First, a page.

After ping-ponging around the globe in various professional roles, Jane Ghosh finally ended up back in Kalamazoo, where her new job involves promoting the city she calls home. In December, Ghosh was named the new president and CEO of Discover Kalamazoo, which promotes tourism to Kalamazoo County. With an economics degree from Harvard University, Ghosh has marketing experience with titans like Johnson & Johnson and Kellogg Company. She will apply that experience to help raise the profile of Kalamazoo in a time when dining, entertainment and many other forms of hospitality have slowed during the COVID-19 pandemic.
Does growing up in Kalamazoo allow you to approach this job more effectively than someone who hadn’t?
I certainly think it will help me very much. When you look at convention and visitors bureaus across the country, you will see some people that go from city to city and take the skills that they have developed to another city, while others have a passion for their own hometowns. I am definitely in that latter camp. While I don’t have experience in the tourism industry, I do have a love and passion for my town and I have a lot of marketing experience, which is very relevant.
How difficult has it been to settle into a new role during a volatile time like the
I think any job you take is going to have its challenges. It’s just another challenge and I’m grateful to be in the position where I can help try to lead the team to what I think is going to be a very bright future. While I have not been through COVID, I’ve been through my share of leadership challenges in the past and I have those experiences to bring to bear on this.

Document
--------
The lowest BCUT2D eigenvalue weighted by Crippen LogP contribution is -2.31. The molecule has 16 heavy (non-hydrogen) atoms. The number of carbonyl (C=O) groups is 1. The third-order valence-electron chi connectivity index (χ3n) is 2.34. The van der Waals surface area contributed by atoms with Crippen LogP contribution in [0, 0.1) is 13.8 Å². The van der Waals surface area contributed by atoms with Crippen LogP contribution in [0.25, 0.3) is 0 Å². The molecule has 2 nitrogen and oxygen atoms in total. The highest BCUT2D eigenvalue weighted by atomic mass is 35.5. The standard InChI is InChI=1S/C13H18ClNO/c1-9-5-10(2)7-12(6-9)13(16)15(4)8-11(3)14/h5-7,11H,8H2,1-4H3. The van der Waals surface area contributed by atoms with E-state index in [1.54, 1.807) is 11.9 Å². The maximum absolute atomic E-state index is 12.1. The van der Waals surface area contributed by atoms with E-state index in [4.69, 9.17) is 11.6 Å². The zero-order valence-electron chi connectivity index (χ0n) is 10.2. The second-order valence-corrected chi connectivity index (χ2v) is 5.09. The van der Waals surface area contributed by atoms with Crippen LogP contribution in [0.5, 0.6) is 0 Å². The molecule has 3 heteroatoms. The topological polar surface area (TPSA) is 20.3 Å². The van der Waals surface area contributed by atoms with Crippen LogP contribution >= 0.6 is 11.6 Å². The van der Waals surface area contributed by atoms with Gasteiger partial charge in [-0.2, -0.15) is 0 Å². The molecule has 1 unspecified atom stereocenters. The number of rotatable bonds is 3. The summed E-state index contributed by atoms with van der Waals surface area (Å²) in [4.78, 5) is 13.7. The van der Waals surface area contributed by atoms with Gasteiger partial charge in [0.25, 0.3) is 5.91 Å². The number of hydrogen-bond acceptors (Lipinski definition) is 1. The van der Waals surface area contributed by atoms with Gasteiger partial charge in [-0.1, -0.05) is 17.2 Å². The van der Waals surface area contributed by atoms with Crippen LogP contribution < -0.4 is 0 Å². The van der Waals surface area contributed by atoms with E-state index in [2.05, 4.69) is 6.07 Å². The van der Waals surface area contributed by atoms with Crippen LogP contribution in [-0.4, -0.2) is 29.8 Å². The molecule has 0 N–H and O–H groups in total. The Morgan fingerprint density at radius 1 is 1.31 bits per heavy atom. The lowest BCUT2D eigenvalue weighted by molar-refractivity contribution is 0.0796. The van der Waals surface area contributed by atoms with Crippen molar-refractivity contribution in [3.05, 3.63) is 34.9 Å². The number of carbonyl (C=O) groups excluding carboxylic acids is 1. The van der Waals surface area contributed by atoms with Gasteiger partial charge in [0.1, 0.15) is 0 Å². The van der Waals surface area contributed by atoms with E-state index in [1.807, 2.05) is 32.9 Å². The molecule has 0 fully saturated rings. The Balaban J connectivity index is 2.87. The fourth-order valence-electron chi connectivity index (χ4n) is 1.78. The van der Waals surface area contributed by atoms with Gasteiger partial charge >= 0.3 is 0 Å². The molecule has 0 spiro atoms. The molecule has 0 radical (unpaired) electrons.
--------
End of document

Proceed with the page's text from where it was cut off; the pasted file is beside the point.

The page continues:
With significant limitations on dining, sports and other events, how has Discover Kalamazoo been able to support these businesses in the community?
The team has done a phenomenal job trying to be a beacon of positivity in 2020. And really recognizing that even though we can’t be attracting the sporting events and other events
that we might have done in 2020, it’s still really important to have a thriving business community in Kalamazoo to preserve for when they do come back. They’ve done a great job. Right now we have a program called Carryout Bingo. We created bingo cards. If a family gets carryout from five restaurants in a row, they can come into one of our local shops and get a “Kalamazoo: Made For You” T-shirt. It’s a creative way to continue to find what opportunities we can use to continue to drive prosperity so when events come back, we’re still a thriving community.
Where does Kalamazoo stand in terms of slowly bringing back larger events
We look at the data we have on lodging. Like any other community in Michigan, obviously all of our occupancy rates went down significantly at the beginning of COVID. April was the low point. We are starting to outperform the Michigan average in the last couple of months. We’re doing a little better and I’m optimistic. We’re starting to hear from groups that are trying to find safe ways to bring back events in 2021. We’re also actively talking to groups about planning for 2022. For the most part, what I can sense is that groups that are planning meetings and events are feeling very confident about 2022.
Kalamazoo and Portage grabbed national headlines recently because of Pfizer Inc.’s role in producing a COVID-19 vaccine. Is that something that the city can capitalize on in terms of tourism?
I absolutely think we should be able to leverage that in the sense that it puts Kalamazoo that much more on the map. It’s just one more point of interest and one more thing to talk about. We’ve talked as a team on how we can leverage that because people are searching for things about Kalamazoo and Portage in Google searches.
A tourism bureau’s financial health generally mirrors the health of local tourism. What can you do to create an organization that sits on firm financial foundation?
The great news is that I inherited an organization that has been very prudent financially. We are actually in a reasonably strong position. They had a (financial) reserve so that business could carry on despite the pandemic, which is great foresight from the people that came before me. As we look at our investments into the future, as soon as the hotel occupancy rates come back up, the revenue comes right with it, and that’s just further investments we can make into our future.